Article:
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Lesson Index: [ Introduction | Lesson Objective | Overview | Air and Space Power Characteristics | The Seven Tenets | Centralized Control and Decentralized Execution | Applying the Tenet | Example: North Africa | Example: Battle of Britain | Flexibility and Versatility | Example: Multi-role Employment | Example: Parallel Operations | Priority | Example: Yom Kippur War | Synergistic Effects | Example: Operation ENDURING FREEDOM | WWII-Control the Air | Persistence | Example: Huels Synthetic Rubber Plant | Example: Operation DESERT STORM | Concentration | Example: Battle of Britain | Example: Deliberate Force | Balance | Example: Yom Kippur War | Summary | Quiz ]
Title: Example: WWII-Control the Air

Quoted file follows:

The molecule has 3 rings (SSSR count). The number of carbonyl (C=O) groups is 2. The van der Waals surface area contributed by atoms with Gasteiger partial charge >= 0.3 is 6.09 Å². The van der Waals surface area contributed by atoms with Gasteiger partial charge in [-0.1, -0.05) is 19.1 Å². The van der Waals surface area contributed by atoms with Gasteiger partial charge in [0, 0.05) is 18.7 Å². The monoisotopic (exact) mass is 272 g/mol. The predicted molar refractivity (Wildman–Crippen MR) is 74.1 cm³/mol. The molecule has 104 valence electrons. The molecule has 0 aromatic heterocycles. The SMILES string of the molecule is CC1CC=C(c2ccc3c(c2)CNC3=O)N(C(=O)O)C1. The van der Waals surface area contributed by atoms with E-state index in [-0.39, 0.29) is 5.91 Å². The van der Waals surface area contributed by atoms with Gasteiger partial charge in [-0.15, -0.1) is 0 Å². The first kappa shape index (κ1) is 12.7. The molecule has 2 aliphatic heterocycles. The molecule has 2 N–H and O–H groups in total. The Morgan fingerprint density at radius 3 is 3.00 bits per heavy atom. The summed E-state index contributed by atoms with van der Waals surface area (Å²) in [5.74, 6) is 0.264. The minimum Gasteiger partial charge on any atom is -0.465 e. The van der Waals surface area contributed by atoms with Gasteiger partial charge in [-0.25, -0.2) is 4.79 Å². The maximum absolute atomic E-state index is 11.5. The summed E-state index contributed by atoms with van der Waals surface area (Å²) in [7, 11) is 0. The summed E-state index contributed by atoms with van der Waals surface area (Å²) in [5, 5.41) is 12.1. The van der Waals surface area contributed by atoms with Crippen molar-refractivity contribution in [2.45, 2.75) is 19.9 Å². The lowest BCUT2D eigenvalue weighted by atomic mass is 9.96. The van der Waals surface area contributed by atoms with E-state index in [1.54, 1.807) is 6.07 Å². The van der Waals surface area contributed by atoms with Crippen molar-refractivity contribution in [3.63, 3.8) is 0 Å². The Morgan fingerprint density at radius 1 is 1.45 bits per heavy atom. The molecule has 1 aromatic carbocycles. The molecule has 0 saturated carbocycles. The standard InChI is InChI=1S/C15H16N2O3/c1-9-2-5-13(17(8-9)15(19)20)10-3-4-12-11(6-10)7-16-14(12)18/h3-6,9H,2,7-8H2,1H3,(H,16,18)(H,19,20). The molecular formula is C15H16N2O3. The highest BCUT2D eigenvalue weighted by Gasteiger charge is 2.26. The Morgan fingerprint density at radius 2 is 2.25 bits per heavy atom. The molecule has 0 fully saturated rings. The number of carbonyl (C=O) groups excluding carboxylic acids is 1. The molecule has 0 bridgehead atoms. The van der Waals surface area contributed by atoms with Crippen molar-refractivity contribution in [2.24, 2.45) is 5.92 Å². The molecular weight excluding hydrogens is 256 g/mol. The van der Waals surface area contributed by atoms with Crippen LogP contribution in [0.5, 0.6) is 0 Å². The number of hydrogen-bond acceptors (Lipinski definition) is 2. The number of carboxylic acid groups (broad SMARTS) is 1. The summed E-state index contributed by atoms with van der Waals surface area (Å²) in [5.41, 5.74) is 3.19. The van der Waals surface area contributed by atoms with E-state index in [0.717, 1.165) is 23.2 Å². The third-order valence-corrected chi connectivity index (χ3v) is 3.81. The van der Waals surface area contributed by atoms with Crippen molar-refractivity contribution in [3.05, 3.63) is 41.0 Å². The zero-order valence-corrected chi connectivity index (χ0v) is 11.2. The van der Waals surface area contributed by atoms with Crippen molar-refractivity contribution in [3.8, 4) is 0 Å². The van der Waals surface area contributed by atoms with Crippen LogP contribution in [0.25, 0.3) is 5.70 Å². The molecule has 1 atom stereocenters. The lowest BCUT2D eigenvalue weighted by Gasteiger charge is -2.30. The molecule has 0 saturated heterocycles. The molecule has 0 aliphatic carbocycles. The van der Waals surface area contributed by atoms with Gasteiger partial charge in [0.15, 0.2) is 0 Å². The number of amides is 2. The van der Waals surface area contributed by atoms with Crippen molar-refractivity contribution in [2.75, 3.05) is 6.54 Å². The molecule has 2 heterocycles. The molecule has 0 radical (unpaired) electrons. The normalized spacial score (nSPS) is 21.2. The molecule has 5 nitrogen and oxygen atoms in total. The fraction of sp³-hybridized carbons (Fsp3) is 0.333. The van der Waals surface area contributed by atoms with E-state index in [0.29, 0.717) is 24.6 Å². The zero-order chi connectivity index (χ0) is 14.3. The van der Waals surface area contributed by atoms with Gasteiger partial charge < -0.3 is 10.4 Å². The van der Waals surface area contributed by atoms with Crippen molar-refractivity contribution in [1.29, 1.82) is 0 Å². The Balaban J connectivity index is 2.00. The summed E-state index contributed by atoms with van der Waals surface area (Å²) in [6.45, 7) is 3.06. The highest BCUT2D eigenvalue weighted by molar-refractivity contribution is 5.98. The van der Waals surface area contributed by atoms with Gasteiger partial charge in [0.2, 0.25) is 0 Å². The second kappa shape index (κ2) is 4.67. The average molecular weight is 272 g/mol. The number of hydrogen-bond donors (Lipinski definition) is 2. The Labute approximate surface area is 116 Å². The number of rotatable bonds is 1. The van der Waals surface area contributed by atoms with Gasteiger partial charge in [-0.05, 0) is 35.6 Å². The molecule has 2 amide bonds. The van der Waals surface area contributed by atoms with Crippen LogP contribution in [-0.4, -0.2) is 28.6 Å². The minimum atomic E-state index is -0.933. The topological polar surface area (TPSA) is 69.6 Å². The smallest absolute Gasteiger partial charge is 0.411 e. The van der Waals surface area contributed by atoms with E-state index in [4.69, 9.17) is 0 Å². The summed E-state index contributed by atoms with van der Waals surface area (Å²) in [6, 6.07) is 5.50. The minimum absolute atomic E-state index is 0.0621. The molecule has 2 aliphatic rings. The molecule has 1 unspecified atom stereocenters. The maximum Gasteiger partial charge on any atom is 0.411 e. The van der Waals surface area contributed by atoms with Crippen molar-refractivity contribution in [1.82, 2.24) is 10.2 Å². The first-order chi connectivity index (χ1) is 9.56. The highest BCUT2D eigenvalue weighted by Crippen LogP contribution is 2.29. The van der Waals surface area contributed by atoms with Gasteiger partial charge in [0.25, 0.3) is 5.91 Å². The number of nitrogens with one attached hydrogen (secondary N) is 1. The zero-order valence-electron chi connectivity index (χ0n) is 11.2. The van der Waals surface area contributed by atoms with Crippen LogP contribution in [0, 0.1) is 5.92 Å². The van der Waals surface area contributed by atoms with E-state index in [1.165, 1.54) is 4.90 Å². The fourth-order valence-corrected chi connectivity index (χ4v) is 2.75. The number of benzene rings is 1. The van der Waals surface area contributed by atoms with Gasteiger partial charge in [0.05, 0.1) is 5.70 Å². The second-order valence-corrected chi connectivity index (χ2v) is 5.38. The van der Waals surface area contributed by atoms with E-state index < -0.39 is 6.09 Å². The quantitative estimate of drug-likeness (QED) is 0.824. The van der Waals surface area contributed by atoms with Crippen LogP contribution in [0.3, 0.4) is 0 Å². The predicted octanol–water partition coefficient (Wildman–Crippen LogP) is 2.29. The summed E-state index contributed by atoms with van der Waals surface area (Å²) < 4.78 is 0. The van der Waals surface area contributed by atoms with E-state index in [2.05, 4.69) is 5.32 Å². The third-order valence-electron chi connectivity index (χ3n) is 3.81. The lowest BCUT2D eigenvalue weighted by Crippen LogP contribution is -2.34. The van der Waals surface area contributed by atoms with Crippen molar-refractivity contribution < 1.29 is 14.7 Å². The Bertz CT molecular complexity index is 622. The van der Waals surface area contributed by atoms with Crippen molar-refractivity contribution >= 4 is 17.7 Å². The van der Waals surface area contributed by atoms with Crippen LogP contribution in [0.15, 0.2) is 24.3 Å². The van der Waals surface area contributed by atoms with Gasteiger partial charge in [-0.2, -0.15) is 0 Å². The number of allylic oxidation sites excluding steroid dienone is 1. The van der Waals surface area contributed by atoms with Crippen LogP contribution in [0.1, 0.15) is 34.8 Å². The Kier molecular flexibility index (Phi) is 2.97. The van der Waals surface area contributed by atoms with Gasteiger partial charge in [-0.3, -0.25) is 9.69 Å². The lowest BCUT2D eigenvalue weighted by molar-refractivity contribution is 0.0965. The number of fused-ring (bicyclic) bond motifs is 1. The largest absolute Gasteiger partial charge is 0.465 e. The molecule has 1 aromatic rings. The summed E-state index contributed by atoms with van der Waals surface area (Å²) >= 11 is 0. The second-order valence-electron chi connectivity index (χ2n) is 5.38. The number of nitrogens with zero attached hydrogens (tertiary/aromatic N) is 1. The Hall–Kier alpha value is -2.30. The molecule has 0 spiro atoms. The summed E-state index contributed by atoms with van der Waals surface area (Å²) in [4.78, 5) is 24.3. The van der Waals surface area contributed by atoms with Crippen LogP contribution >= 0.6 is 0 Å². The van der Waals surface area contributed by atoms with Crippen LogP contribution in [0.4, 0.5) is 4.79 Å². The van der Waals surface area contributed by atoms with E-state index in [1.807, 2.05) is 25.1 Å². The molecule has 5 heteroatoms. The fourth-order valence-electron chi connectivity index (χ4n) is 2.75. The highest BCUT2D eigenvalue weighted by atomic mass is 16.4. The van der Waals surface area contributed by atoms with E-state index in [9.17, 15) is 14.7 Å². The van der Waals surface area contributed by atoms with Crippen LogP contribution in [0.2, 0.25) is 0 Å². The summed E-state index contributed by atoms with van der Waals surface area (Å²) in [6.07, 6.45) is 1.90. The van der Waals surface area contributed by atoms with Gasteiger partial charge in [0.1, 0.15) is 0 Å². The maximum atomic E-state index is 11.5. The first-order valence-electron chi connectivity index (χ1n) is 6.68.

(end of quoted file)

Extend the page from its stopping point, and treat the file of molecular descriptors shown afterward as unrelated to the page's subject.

Action: Show a series of different images that show the battle for air supremacy in WWI, also show the following bullets to hi-light points in the narration:
Voice: A more low-tech example of synergistic effect was demonstrated by the combined use of fighter and bomber aircraft during World War Two. American bombers attacked enemy aircraft production facilities as part of the campaign to achieve control of the air. Recognizing the threat posed by the bombers, Germany put its fighter force in the air to counter them. American fighters escorted the bombers to German aircraft-plant targets and destroyed the enemy aircraft that rose to attack the bombers. Freed from enemy fighter harassment, the bombers were more effective against the production sites than if they had flown alone. Additionally, the fighter-versus-fighter aerial engagements depleted the stockpile of German fighters. German fighters would generally decline engagements unless the high value bombers were present, so in a very real sense, the bombers made the fighters more effective. The effects of the combined fighter-bomber campaign were much greater than the effects of using the forces separately.
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